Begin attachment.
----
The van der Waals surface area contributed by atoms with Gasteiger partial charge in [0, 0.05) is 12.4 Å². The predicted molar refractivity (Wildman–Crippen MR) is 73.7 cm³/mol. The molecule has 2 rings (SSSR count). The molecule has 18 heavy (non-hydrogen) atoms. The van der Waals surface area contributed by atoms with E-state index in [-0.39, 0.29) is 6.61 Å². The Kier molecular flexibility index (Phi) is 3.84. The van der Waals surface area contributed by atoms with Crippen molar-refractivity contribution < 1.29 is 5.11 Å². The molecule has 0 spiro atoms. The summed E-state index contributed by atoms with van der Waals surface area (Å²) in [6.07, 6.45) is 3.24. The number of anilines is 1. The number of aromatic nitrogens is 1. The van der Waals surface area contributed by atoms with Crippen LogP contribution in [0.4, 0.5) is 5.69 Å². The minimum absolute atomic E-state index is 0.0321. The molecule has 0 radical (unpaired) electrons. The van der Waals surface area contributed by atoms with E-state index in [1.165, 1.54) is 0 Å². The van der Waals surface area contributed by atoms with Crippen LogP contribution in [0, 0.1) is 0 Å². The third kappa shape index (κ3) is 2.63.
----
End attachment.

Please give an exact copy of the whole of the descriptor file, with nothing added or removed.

The van der Waals surface area contributed by atoms with Gasteiger partial charge in [0, 0.05) is 12.4 Å². The predicted molar refractivity (Wildman–Crippen MR) is 73.7 cm³/mol. The molecule has 2 rings (SSSR count). The molecule has 18 heavy (non-hydrogen) atoms. The van der Waals surface area contributed by atoms with E-state index in [-0.39, 0.29) is 6.61 Å². The Kier molecular flexibility index (Phi) is 3.84. The van der Waals surface area contributed by atoms with Crippen molar-refractivity contribution < 1.29 is 5.11 Å². The molecule has 0 spiro atoms. The summed E-state index contributed by atoms with van der Waals surface area (Å²) in [6.07, 6.45) is 3.24. The number of anilines is 1. The number of aromatic nitrogens is 1. The van der Waals surface area contributed by atoms with Crippen LogP contribution in [0.4, 0.5) is 5.69 Å². The minimum absolute atomic E-state index is 0.0321. The molecule has 0 radical (unpaired) electrons. The van der Waals surface area contributed by atoms with E-state index in [1.165, 1.54) is 0 Å². The van der Waals surface area contributed by atoms with Crippen LogP contribution in [0, 0.1) is 0 Å². The third kappa shape index (κ3) is 2.63.